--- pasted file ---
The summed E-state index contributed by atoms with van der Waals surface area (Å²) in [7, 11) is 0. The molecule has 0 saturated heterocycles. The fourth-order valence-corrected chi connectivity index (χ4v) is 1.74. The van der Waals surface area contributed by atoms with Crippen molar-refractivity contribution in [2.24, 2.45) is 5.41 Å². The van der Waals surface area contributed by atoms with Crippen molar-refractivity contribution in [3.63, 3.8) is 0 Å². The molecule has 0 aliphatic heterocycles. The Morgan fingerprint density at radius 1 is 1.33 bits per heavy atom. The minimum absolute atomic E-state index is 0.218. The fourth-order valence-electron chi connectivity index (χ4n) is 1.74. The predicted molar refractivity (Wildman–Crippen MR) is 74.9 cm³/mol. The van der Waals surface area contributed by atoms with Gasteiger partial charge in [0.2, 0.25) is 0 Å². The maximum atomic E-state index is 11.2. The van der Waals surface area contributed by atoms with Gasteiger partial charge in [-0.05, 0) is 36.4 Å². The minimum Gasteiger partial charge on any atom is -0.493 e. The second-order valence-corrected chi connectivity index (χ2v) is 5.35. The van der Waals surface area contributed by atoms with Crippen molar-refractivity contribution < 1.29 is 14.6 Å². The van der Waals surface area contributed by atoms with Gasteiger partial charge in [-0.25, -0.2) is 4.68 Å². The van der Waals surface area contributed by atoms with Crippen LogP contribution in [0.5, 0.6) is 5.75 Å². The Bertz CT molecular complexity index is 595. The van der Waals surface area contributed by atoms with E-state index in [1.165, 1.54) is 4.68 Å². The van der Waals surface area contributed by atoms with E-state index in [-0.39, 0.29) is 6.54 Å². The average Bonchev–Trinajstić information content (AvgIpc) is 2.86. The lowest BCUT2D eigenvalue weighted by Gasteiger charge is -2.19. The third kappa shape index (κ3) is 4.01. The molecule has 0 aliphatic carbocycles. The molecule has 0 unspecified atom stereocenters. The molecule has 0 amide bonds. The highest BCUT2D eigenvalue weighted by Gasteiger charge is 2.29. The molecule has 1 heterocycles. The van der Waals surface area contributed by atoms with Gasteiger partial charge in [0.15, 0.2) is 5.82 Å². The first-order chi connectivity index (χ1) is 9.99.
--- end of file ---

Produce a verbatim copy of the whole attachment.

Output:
The summed E-state index contributed by atoms with van der Waals surface area (Å²) in [7, 11) is 0. The molecule has 0 saturated heterocycles. The fourth-order valence-corrected chi connectivity index (χ4v) is 1.74. The van der Waals surface area contributed by atoms with Crippen molar-refractivity contribution in [2.24, 2.45) is 5.41 Å². The van der Waals surface area contributed by atoms with Crippen molar-refractivity contribution in [3.63, 3.8) is 0 Å². The molecule has 0 aliphatic heterocycles. The Morgan fingerprint density at radius 1 is 1.33 bits per heavy atom. The minimum absolute atomic E-state index is 0.218. The fourth-order valence-electron chi connectivity index (χ4n) is 1.74. The predicted molar refractivity (Wildman–Crippen MR) is 74.9 cm³/mol. The van der Waals surface area contributed by atoms with Gasteiger partial charge in [0.2, 0.25) is 0 Å². The maximum atomic E-state index is 11.2. The van der Waals surface area contributed by atoms with Gasteiger partial charge in [-0.05, 0) is 36.4 Å². The minimum Gasteiger partial charge on any atom is -0.493 e. The second-order valence-corrected chi connectivity index (χ2v) is 5.35. The van der Waals surface area contributed by atoms with Crippen molar-refractivity contribution < 1.29 is 14.6 Å². The van der Waals surface area contributed by atoms with Gasteiger partial charge in [-0.25, -0.2) is 4.68 Å². The van der Waals surface area contributed by atoms with Crippen LogP contribution in [0.5, 0.6) is 5.75 Å². The Bertz CT molecular complexity index is 595. The van der Waals surface area contributed by atoms with E-state index in [1.165, 1.54) is 4.68 Å². The van der Waals surface area contributed by atoms with E-state index in [-0.39, 0.29) is 6.54 Å². The average Bonchev–Trinajstić information content (AvgIpc) is 2.86. The lowest BCUT2D eigenvalue weighted by Gasteiger charge is -2.19. The third kappa shape index (κ3) is 4.01. The molecule has 0 aliphatic carbocycles. The molecule has 0 unspecified atom stereocenters. The molecule has 0 amide bonds. The highest BCUT2D eigenvalue weighted by Gasteiger charge is 2.29. The molecule has 1 heterocycles. The van der Waals surface area contributed by atoms with Gasteiger partial charge in [0.15, 0.2) is 5.82 Å². The first-order chi connectivity index (χ1) is 9.99.